Wednesday, November 17, 2004

(B)old new frontiers

Northrop Grumman Corp. and Boeing Co. yesterday announced plans to team up to design a vehicle to take astronauts back to the moon and even beyond, but they've got to make one stop first - an off-white cinderblock building in Bethpage known as the Grumman History Center.
Stored there are documents and pictures that the former Grumman company used in the 1960s to design and manufacture the spidery-looking vehicle known as the lunar lander that took astronauts to the moon during the Apollo program.
Why would Northrop Grumman and Boeing engineers want to look so far back to compete against other companies for the right to build what NASA is now calling the crew exploration vehicle? Space experts said it is likely the CEV will follow the module and capsule design used in the Apollo program, instead of the reusable spaceplane design employed in the space shuttle system.
Beyond that, Northrop Grumman and Boeing engineers want to know what their Grumman ancestors went through in designing the LM - the spacecraft that put what was then Long Island's largest company squarely into the spacefaring business of the 60s.
Larry Feliu, 78, of Uniondale, who manages the Grumman History Center, said he has already turned over to Jim Berry, Northrop Grumman's chief engineer, 29 documents related to the LM's structural and thermal shielding, handling and instrumentation systems. He is preparing to hand over more.
"It's a guiding light for them," Feliu said of the new generation of space explorers. "Of course, technology has improved" since the 60s. "But there's a lot of things they can learn. We've experienced this thing. Nobody else in the world has done this before or since," he said of putting astronauts on the surface of the moon.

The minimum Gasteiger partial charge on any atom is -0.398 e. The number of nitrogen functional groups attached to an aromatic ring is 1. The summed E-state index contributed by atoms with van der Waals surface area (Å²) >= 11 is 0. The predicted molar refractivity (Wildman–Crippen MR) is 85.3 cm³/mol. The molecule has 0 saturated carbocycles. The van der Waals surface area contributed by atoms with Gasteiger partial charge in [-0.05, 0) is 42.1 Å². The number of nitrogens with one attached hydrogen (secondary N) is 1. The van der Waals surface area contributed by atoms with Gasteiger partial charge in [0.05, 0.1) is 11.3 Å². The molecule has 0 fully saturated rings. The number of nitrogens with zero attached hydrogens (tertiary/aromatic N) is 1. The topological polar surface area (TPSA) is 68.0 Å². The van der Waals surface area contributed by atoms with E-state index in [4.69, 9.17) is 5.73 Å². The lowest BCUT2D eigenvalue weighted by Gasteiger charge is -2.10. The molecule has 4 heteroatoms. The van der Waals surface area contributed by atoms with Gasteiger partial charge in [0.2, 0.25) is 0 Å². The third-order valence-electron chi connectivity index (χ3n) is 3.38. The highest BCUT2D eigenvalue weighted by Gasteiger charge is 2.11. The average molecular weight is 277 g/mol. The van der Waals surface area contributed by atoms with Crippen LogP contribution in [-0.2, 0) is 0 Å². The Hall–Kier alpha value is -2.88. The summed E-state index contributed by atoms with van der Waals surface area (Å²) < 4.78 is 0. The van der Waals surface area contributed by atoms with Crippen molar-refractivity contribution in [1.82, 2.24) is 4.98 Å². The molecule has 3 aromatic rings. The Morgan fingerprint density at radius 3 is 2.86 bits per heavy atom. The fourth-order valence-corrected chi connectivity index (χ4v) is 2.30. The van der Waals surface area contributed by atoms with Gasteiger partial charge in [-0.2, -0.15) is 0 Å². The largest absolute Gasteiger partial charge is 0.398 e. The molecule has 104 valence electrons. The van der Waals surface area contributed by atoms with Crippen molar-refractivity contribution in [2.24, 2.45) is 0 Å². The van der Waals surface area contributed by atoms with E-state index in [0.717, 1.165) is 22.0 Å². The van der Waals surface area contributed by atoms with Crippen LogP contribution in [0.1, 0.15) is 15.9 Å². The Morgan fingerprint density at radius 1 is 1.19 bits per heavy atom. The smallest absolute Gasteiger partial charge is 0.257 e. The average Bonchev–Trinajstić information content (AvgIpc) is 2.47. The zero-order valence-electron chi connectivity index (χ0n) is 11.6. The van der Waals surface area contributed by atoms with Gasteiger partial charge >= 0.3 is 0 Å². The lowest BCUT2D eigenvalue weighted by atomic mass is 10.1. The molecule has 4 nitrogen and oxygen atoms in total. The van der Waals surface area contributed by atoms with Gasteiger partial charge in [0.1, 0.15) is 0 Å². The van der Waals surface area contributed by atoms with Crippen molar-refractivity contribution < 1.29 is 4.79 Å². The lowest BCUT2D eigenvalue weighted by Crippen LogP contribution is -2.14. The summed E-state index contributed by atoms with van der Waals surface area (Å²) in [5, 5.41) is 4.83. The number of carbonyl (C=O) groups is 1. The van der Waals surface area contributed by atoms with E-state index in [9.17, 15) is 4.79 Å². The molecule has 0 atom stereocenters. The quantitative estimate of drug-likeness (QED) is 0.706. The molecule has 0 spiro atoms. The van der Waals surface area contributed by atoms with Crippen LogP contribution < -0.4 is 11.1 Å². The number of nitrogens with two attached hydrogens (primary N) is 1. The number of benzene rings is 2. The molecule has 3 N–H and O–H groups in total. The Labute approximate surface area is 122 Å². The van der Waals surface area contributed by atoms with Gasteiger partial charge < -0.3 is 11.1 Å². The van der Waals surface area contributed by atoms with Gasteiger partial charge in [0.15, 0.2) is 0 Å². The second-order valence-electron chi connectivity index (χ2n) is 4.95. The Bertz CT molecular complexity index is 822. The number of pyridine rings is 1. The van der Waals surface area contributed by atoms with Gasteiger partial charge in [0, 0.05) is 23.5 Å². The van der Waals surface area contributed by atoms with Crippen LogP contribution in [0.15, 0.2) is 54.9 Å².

Northrop Grumman and Boeing were working independently on studying ways of developing the still-largely undefined CEV. Company executives yesterday said they decided to combine talents to take on 10 other competitors, including Lockheed Martin Corp. of Bethesda, Md., the nation's largest military contractor.
"We are truly all going to have to learn to work together to create a systems capability far beyond anything anybody has tried to do," said Chuck Allen, a Boeing vice president, in a teleconference.
The proposal to create the CEV is partly a reaction to the space shuttle Columbia disaster in February 2003 and the White House's review of the U.S. space program. Last January, President George W. Bush announced the CEV as part of what he called his "Vision for Space Exploration." The CEV, Bush said, would ferry astronauts and scientists to the moon, Mars and "to other worlds" after the nation's fleet of space shuttles is retired around 2010.
What the CEV will look like, or how many people it will be capable of carrying is part of what the study is all about, said Michael Braukus, a NASA spokesman. NASA hopes to ask contractors for design proposals by January. A first moon flight is scheduled for 2015.
Space policy analysts said Northrop Grumman and Boeing increased their chances of winning any competition by forming a team. But, they said, there is a long way to go. Among the obstacles, experts said, is the mounting U.S. budget deficit.
John Pike, director of, a space research organization in Washington, D.C., said he had serious doubts the project would materialize. "Everybody is standing up and saluting the president's bold vision, and there's not a one of them prepared to acknowledge it's a charade" because of the deficit, Pike said.
But Mehmet Sozen, an associate professor of engineering and physics at Embry Riddle Aeronautical University in Daytona Beach, Fla., said he believed in the mission. "One of the main issues is to check for evidence of life, or past life," on planets, Sozen said. Does he think life exists out there? "I can't rule that out," Sozen said.

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